Attention should be paid by clinicians, because tigecycline was associated with higher mortality than comparator antibiotics [4–6]. However, a recent meta-analysis showed that the drug was not associated with significantly higher mortality than comparator antibiotics and was as effective as comparators when the analysis was restricted to patients who received tigecycline for approved indications . A prospective study demonstrates that tigecycline plus prolonged infusion standard-dose imipenem/cilastatin, showed good clinical efficacy on VAP patients with XDR-Ab VAP bacteremia . The increased mortality associated with tigecycline is not yet well understood in the treatment of BSI. Therefore, we systemically searched and analysed the current available evidence to assess clinical effectiveness of tigecycline for the treatment of BSI.
Relevant studies were identified through PubMed, Embase and hand-searched from inception until October 2016.The search terms were:“(tigecycline OR TGC OR tygacil) and (bacteraemia OR bacteremia OR bloodstream infection OR sepsis OR septicaemia)”. No language restrictions were applied.
Any article providing the clinical outcomes of patients treated for bloodstream infections caused by any etiological agent was considered eligible for inclusion in the review. Prospective and retrospective observational cohort studies examining the association between tigecycline use (on hospital admission or previous users) and the outcomes of bacteremic patients were included. The outcome of interest was overall hospital mortality at the longest follow-up at each single study. Case reports and case series including fewer than 10 infected patients treated with tigecycline were excluded from the review.
The extracted data consisted of the main characteristics of a study (first-author name, year of publication, country, study period, and design), main characteristics and underlying diseases of the study population, number of patients with infections BSI, the causative pathogen(s), sites of infections, and antibiotic treatment (combination therapy or monotherapy). Clinical outcomes (mortality, treatment failure) of patients in each treatment group were recorded as well.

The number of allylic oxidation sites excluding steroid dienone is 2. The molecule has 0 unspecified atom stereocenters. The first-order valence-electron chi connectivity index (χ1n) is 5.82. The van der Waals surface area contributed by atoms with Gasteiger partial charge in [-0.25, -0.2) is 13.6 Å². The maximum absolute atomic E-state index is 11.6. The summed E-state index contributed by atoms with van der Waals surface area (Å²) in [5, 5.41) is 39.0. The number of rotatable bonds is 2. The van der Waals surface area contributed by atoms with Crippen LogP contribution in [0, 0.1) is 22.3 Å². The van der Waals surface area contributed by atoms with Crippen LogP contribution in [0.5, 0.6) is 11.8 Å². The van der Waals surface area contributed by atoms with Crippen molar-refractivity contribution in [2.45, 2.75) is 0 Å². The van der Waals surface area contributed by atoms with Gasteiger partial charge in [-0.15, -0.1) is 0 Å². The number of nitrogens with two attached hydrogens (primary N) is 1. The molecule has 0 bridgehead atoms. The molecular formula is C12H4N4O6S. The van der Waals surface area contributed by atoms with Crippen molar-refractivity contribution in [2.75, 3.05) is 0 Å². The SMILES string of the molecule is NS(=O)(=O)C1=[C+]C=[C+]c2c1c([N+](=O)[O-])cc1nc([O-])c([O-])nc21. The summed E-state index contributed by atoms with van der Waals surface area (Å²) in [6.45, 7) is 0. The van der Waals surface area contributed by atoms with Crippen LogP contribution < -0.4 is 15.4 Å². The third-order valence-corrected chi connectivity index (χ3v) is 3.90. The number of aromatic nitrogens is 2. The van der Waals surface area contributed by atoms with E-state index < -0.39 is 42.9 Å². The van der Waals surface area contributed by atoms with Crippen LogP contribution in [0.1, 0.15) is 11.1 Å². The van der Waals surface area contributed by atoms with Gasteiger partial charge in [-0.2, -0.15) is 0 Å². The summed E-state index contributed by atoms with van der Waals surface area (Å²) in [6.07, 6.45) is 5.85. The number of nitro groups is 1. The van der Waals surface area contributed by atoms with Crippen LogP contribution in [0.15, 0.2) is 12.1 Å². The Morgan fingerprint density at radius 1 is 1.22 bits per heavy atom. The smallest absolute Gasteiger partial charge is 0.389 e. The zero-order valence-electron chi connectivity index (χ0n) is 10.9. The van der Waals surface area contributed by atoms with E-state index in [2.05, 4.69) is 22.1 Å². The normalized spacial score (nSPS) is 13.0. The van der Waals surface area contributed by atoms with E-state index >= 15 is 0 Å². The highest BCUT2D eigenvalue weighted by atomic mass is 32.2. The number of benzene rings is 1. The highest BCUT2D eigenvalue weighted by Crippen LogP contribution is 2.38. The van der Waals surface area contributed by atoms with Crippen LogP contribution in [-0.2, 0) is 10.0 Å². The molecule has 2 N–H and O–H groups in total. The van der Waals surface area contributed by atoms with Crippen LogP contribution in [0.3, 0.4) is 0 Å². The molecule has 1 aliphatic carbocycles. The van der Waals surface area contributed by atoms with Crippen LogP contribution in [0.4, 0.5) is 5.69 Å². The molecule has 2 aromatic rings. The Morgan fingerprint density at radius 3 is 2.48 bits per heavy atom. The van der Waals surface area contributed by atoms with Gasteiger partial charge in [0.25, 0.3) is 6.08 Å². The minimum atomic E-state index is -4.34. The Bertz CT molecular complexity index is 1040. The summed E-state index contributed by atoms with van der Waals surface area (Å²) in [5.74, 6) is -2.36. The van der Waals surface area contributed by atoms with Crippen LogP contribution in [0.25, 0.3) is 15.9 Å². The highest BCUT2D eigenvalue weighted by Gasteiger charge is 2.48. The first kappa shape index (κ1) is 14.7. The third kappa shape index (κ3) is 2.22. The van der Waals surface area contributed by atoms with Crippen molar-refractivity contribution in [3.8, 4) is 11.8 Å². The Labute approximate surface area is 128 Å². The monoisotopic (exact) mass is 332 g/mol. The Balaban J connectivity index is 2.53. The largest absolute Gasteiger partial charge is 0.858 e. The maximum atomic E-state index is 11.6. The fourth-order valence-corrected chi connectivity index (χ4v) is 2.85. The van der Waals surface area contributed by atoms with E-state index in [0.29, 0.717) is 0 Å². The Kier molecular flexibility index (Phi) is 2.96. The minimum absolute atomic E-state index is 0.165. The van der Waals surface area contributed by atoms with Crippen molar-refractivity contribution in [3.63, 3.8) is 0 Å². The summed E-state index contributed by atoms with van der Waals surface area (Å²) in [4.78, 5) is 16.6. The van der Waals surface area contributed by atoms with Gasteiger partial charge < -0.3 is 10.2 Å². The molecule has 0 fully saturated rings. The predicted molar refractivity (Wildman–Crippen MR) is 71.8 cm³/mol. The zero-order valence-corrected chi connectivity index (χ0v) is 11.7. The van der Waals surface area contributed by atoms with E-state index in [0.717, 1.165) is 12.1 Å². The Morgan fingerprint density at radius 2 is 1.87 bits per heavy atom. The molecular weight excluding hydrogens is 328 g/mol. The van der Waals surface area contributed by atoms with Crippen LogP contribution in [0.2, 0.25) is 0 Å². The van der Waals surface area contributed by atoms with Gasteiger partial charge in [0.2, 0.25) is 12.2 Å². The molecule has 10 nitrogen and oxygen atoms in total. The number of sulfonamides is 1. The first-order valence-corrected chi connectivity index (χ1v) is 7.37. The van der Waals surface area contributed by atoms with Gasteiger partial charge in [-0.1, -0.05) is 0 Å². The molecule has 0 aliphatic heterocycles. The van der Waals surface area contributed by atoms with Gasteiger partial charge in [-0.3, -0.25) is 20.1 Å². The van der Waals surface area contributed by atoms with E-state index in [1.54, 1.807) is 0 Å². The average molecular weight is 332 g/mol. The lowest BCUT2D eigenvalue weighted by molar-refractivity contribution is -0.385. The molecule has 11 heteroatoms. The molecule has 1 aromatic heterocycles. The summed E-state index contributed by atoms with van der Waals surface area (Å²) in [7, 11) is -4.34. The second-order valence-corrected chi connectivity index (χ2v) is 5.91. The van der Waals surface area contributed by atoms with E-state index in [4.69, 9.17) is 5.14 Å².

We chose mortality as the primary outcome, because of the high mortality rates among patients with BSI, while the secondary outcomes were: clinical response, microbiological response, adverse effects, and emergence of resistance. Microbiological response was defined as successful when eradication or sterile culture results were obtained during or after the antibiotic therapy. Because there are no standard criteria to assess clinical response and adverse events, we accepted the criteria as reported in each study.
All statistical analyses were performed using the comprehensive meta-analysis V2.2 (BioStat, Englewood, NJ). Among the controlled studies, the between-study heterogeneity was assessed using the I2 test, whereby I2 values >50% were defined as indicating heterogeneity. Either fixed-effects (Mantel–Haenszel method) or random-effects (DerSimonian and Laird method) models were used, depending on the heterogeneity result. If no heterogeneity was found, meta-analysis was done using the Mantel–Haenszel fixed-effects model. Binary outcomes from controlled studies were expressed as odds ratios (OR) with their 95% confidence intervals (CI), and continuous outcomes were expressed as the mean difference between 2 groups. Egger regression, as well as the Begg methods, was used to evaluate publication bias. All P values were two-tailed, and a P value of ≤0.05 was considered statistically significant. Some statistical analysis was performed by using the SPSS statistical software (version 19; SPSS Inc., Chicago, IL). Categorical variables were evaluated by using the χ2 test or 2-tailed Fisher’s exact test, as appropriate. Subgroup analyses for mortality and clinical cure were planned for bacteraemic patients. Comparisons were subcategorized by the type of infection. A funnel plot was used to assess small-study effects.